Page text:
SPCM 3310: Rhetoric of Social Protest

SPCM 3310: Rhetoric of Social Protest

SCM 460: Public Advocacy

T/Th 1:00-2:15, LAB 104/469

Dr. Atkins-Sayre

Fall 2009

Instructor information:

Office: LAB 475

Phone: 601-266-4370


Web site: http://ocean.otr.usm.edu/~w739132/

Facebook group: SCM 460

Office Hours: M-Th 11-12 and by appointment

Required Texts:

  • Persuasion and Social Movements (5th ed.; 2007), by Charles J. Stewart, Craig Allen Smith, and Robert E. Denton. Waveland Press.
  • Readings available in class and on the course web site

Course description:

At the heart of change in society is the social protest movement. It is here that ideas are shaped, voiced, and possibly believed, followed, and refuted. This course aims to explain the rhetoric that surrounds social protest—both from the protestors and the resisters. More specifically, we will define the social movement, explain its development, and look at the specific rhetorical strategies that movements generally employ. By the end of the course, you should be familiar with several specific social movements and have a better understanding of the rhetorical construction of social protest.

Course objectives:

  • Define a social movement and identify the primary characteristics of the rhetorical strategies of a social movement.
  • Explain contemporary and historical social movement rhetoric using rhetorical concepts.
  • Demonstrate the ability to develop and focus on one topic in writing assignments and present ideas in an organized, logical and coherent form.
  • Demonstrate the ability to develop and focus on one topic in speaking assignments and present ideas in an organized, logical and coherent form.
  • Demonstrate the ability to use Standard English grammar, punctuation, spelling and usage.

Course requirements:

Detailed information about each assignment will be available on the course web site. Below you will find preliminary information about the projects that you will undertake this semester.

Movement case study:

We will discuss a variety of social movements throughout the course. The purpose of this project is to allow you to focus in on one specific social movement in order to get a better understanding of the material. You should choose an issue that interests you, as you will be working with that topic throughout the semester. Earn an extra day of writing for any of these papers by visiting the Writing Center at least 2 days prior to the due date (and asking the center to send verification).

Preliminary proposal (2-3 pgs.)5%

This brief paper will justify your project, explaining how the proposed subject meets the definition of a social movement, making preliminary claims about the rhetorical significance of the movement, and including preliminary research findings.

Historical context and lit. review (6-7 pgs.)10%

This paper will outline the historical events that led up to the movement and briefly explain the evolution of the movement. Relevant scholarly literature will also be reviewed.

Presentation 10%

This presentation (time limit TBA) will focus on introducing the audience to the subject of your project, making preliminary claims about the rhetorical strategies of the movement in preparation for your written analysis. These presentations will happen throughout the semester. Students will sign up for speaking dates. A visit to the Speaking Center for a run-through of the speech at least one day prior to your assigned speaking date is required as part of your grade. A speaking outline is required to be turned in 24 hours before you speak.

Final rhetorical analysis (12-14 pgs.)25%

Pulling together previous writings and further analyzing the movement using rhetorical concepts, this final paper will draw conclusions about the rhetorical strategies of the movement being studied.

Midterm exam20%

This short answer and essay exam will cover chapter 1-7.

Final exam20%

This short answer and essay exam will cover chapters 8-14 as well as any rhetorical concepts that are particularly significant (as identified in class).


Participating in class discussions, weekly online discussions (via Facebook), and in- and out-of-class-assignments.

Capstone requirements (for seniors who have signed up for 1 hour of SCM 492):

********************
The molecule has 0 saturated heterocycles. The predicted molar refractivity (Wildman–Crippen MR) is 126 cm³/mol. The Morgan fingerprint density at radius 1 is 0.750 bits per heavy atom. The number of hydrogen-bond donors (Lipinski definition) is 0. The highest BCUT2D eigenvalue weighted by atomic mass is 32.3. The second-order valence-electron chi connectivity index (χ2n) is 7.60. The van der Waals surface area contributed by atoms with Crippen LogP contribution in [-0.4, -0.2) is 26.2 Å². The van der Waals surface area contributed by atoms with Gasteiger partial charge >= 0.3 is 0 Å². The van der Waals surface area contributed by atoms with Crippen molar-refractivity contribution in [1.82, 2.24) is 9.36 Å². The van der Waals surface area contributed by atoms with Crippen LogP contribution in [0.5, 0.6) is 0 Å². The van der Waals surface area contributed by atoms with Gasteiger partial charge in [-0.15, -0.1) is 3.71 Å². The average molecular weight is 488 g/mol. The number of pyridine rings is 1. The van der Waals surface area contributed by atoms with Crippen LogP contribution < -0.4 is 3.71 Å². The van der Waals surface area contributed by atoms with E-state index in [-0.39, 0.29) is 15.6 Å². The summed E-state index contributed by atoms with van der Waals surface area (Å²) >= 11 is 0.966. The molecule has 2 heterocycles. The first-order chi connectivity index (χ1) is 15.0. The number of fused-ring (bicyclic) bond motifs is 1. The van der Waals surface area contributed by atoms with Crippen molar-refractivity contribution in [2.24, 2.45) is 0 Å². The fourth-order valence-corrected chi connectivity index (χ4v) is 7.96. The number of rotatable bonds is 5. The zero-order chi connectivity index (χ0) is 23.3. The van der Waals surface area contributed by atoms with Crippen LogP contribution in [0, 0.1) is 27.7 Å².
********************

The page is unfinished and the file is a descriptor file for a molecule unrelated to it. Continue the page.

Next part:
In addition to the above course requirements, those completing the capstone requirements will complete the following assignment:

Advisory speech60%

Imagine that you have been hired as a consultant to the social movement organization that you have studied. Create a presentation that provides communication advice to that organization, pulling from concepts studied in this class as well as at least one communication concept from another SCM course. These speeches will be given to the capstone group only and will happen on a date near the end of the semester (to be determined once the semester begins). A visit to the Speaking Center for a run-through of the speech at least one day prior to your assigned speaking date is required as part of your grade. A speaking outline is required to be turned in 2 days before you speak.

Written comprehensive exam25%

This will cover basic communication concepts and is designed to assess your overall understanding of fundamental communication concepts. This will be given with the regular final exam.


As part of your capstone, you are expected the take a leadership role in the course. Consequently, I will expect more participation in classroom discussion and online discussions.

Course policies:

1. Participation: I expect all individuals to participate in class discussions, assignments, and exercises. The course cannot succeed without that participation. Consequently, you should read the assigned materials on the assigned days and come to class ready to interact in discussion or activity. I also encourage you to participate in your class grade throughout the semester by keeping track of grades and making appointments with me if you are concerned.

2. Late work: All written assignments will be due at the beginning of class on the assigned day. Papers and exams will be considered late if received after that time. Late papers incur a penalty of one letter grade (10 points) per calendar day. Exams will only be allowed to be taken late if you have made prior arrangements with me.

3. Attendance: I expect you to be in class everyday and on time. Absences will affect your participation grade. It is your responsibility to find out what happened on all missed days. Any assignments will be due on the due date at the beginning of class regardless of your absence (unless we have reached an agreement).

4. Grievance procedure: If you are dissatisfied with a grade (after carefully reading instructor comments), you will need to submit a typed argument explaining why you disagree with the grade. The paper should specifically mention why you disagree with the grade and use support (textbook, class notes, etc.) where appropriate. This paper will need to be given to me within one week after receiving the grade. I will then read the argument and respond either in writing, via email, or in a meeting. Please note: I will not discuss individual grades in the classroom.